Last week, the Indian Cabinet increased the upper limit for the termination of pregnancies to 24 weeks. This is a huge relief for many across the country. Previously, people have been forced to carry out pregnancies or risk unsafe abortions as a result of legal limits. 

I work for Hidden Pockets, a feminist collective connecting young people in Indian cities with abortion service providers.

A bunch of young women set up the collective in response to the Nirbhaya case. In 2012, a young woman was brutally assaulted and raped on a bus in South Delhi. She later died from her injuries.

Afterwards, increased CCTV was set up around the country, but nobody seemed to be thinking about providing services. Hidden Pockets started as a response to a need for a new ecosystem. Young people need to be able to find information when they need it. They also need access to services when and where they require them, in the right languages and formats.

In India, abortion services come under the purview of the Medical Termination of Pregnancy Act (1972). This basically means if a young person requires an abortion, they need a registered doctor to approve it. In a country like India, where sex is a huge taboo, it is extremely difficult to find doctors who will provide non-judgemental services.

This is where the Hidden Pockets Careline works miracles for many young people. We provide real time information and refer young people to services via WhatsApp.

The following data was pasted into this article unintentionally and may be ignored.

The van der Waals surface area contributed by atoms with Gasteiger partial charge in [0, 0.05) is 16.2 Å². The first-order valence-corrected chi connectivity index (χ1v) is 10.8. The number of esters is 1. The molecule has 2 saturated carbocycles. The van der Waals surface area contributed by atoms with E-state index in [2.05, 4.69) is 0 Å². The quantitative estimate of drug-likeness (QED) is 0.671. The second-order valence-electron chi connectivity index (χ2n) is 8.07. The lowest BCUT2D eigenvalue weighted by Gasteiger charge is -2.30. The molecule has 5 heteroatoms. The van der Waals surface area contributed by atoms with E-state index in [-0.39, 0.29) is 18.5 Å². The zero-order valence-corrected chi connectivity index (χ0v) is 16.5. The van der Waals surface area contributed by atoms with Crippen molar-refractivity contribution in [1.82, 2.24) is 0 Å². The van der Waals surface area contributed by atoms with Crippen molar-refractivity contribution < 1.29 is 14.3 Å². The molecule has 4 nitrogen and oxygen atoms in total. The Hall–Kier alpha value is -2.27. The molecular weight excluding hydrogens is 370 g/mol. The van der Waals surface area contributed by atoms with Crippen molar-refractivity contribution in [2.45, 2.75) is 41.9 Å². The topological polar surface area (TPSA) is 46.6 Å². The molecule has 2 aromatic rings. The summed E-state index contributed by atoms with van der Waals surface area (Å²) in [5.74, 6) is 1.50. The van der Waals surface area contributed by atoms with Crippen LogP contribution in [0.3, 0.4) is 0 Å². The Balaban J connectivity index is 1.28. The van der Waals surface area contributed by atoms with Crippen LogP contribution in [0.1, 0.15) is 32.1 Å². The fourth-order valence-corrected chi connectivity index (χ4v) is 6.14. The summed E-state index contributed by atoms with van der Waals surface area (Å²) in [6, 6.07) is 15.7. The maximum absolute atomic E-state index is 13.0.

We only connect people to clinics that have been personally audited by our team, or to networks of doctors who have been sensitised on the issue of reproductive health care. 

The Hidden Pockets Team

We are also super active on Instagram, where we hold weekly ‘Friday Conversations’. These are safe online spaces for young people to discuss their issues. We moderate the conversations, sharing information in a manner young people have told us they like.  

A lot of young people connect with us on our Careline because they fear being judged in traditional settings. They worry about being exposed, or of their parents being called. Some end up at risk from unsafe abortions carried out by fake doctors or with doctors who blackmail them for huge amounts of money. Single people who are unmarried often fall into these traps.

Because of the level of risk, being able to work in smaller towns in Mysore and Bellary is really important for us. Through our SAAF funded project – “Abortion is Care” – we will also work in small towns in Karnataka to ensure that we reach more people and provide them with accurate information in their local languages.  

The Indian government has approved raising the upper limit for abortion from 20 weeks to 24 weeks.

It is very important to acknowledge the role public health professionals, activists, and youth led groups like ours have played in this. By talking about the needs of young people on the ground and raising awareness of how limiting the current law has been, we have made real progress.

The current abortion time limit of 24 weeks might sound radical to some, but based on our work, we know that young people often reach out to us on the borderline of 24 weeks. But it is not enough to change the law. We need to connect with young people and to educate them about their rights. We have to ensure that they are able to access services without fear of being judged.

Laws alone can’t bring change, what we need is to tackle the stigma around abortion and ensure that no young women is forced to continue a pregnancy or risk an unsafe abortion due to fear of the law. 

Hidden Pockets Collective is a Safe Abortion Action Fund grantee partner.

The Conversation

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